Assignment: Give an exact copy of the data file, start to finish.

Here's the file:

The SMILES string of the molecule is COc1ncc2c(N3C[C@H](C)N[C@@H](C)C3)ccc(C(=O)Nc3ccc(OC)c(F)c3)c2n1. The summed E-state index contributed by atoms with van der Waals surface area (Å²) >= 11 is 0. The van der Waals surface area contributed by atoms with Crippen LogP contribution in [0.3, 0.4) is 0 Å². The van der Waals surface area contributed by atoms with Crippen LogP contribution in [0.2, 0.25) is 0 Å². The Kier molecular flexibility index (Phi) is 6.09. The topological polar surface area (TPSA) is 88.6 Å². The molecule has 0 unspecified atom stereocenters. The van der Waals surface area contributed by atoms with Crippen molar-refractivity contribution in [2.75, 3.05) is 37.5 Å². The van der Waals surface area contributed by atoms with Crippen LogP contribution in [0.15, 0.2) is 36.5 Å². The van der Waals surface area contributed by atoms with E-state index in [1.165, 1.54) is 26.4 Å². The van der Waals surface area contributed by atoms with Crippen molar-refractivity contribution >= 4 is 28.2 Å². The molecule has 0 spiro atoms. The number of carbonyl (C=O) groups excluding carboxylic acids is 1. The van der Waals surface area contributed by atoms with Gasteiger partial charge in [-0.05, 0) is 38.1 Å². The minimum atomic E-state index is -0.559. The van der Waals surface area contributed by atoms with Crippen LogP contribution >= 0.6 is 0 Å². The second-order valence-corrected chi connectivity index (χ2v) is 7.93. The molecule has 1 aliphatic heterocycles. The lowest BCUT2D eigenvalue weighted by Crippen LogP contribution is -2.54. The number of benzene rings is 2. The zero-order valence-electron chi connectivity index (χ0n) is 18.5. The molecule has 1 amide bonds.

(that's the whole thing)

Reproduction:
The SMILES string of the molecule is COc1ncc2c(N3C[C@H](C)N[C@@H](C)C3)ccc(C(=O)Nc3ccc(OC)c(F)c3)c2n1. The summed E-state index contributed by atoms with van der Waals surface area (Å²) >= 11 is 0. The van der Waals surface area contributed by atoms with Crippen LogP contribution in [0.3, 0.4) is 0 Å². The van der Waals surface area contributed by atoms with Crippen LogP contribution in [0.2, 0.25) is 0 Å². The Kier molecular flexibility index (Phi) is 6.09. The topological polar surface area (TPSA) is 88.6 Å². The molecule has 0 unspecified atom stereocenters. The van der Waals surface area contributed by atoms with Crippen molar-refractivity contribution in [2.75, 3.05) is 37.5 Å². The van der Waals surface area contributed by atoms with Crippen LogP contribution in [0.15, 0.2) is 36.5 Å². The van der Waals surface area contributed by atoms with E-state index in [1.165, 1.54) is 26.4 Å². The van der Waals surface area contributed by atoms with Crippen molar-refractivity contribution >= 4 is 28.2 Å². The molecule has 0 spiro atoms. The number of carbonyl (C=O) groups excluding carboxylic acids is 1. The van der Waals surface area contributed by atoms with Gasteiger partial charge in [-0.05, 0) is 38.1 Å². The minimum atomic E-state index is -0.559. The van der Waals surface area contributed by atoms with Crippen LogP contribution >= 0.6 is 0 Å². The second-order valence-corrected chi connectivity index (χ2v) is 7.93. The molecule has 1 aliphatic heterocycles. The lowest BCUT2D eigenvalue weighted by Crippen LogP contribution is -2.54. The number of benzene rings is 2. The zero-order valence-electron chi connectivity index (χ0n) is 18.5. The molecule has 1 amide bonds.